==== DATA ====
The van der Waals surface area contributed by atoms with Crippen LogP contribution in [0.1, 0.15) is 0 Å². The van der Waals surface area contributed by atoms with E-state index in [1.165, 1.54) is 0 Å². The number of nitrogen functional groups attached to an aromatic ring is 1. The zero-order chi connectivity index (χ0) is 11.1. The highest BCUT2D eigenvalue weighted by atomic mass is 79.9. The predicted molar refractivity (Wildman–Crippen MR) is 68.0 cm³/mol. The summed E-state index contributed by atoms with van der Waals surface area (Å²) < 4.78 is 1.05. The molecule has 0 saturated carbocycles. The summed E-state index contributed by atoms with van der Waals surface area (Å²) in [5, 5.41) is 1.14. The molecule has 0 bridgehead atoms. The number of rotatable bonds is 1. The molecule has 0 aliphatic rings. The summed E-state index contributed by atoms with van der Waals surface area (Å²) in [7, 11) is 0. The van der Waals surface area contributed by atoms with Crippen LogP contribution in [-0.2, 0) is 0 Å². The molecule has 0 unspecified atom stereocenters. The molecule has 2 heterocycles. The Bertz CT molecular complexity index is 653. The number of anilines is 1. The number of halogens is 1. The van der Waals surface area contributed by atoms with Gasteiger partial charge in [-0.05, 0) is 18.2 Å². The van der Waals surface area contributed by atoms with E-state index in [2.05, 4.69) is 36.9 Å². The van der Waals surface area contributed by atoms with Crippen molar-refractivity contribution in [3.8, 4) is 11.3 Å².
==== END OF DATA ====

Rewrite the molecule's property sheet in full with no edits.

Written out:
The van der Waals surface area contributed by atoms with Crippen LogP contribution in [0.1, 0.15) is 0 Å². The van der Waals surface area contributed by atoms with E-state index in [1.165, 1.54) is 0 Å². The number of nitrogen functional groups attached to an aromatic ring is 1. The zero-order chi connectivity index (χ0) is 11.1. The highest BCUT2D eigenvalue weighted by atomic mass is 79.9. The predicted molar refractivity (Wildman–Crippen MR) is 68.0 cm³/mol. The summed E-state index contributed by atoms with van der Waals surface area (Å²) < 4.78 is 1.05. The molecule has 0 saturated carbocycles. The summed E-state index contributed by atoms with van der Waals surface area (Å²) in [5, 5.41) is 1.14. The molecule has 0 bridgehead atoms. The number of rotatable bonds is 1. The molecule has 0 aliphatic rings. The summed E-state index contributed by atoms with van der Waals surface area (Å²) in [7, 11) is 0. The van der Waals surface area contributed by atoms with Crippen LogP contribution in [-0.2, 0) is 0 Å². The molecule has 0 unspecified atom stereocenters. The molecule has 2 heterocycles. The Bertz CT molecular complexity index is 653. The number of anilines is 1. The number of halogens is 1. The van der Waals surface area contributed by atoms with Gasteiger partial charge in [-0.05, 0) is 18.2 Å². The van der Waals surface area contributed by atoms with E-state index in [2.05, 4.69) is 36.9 Å². The van der Waals surface area contributed by atoms with Crippen molar-refractivity contribution in [3.8, 4) is 11.3 Å².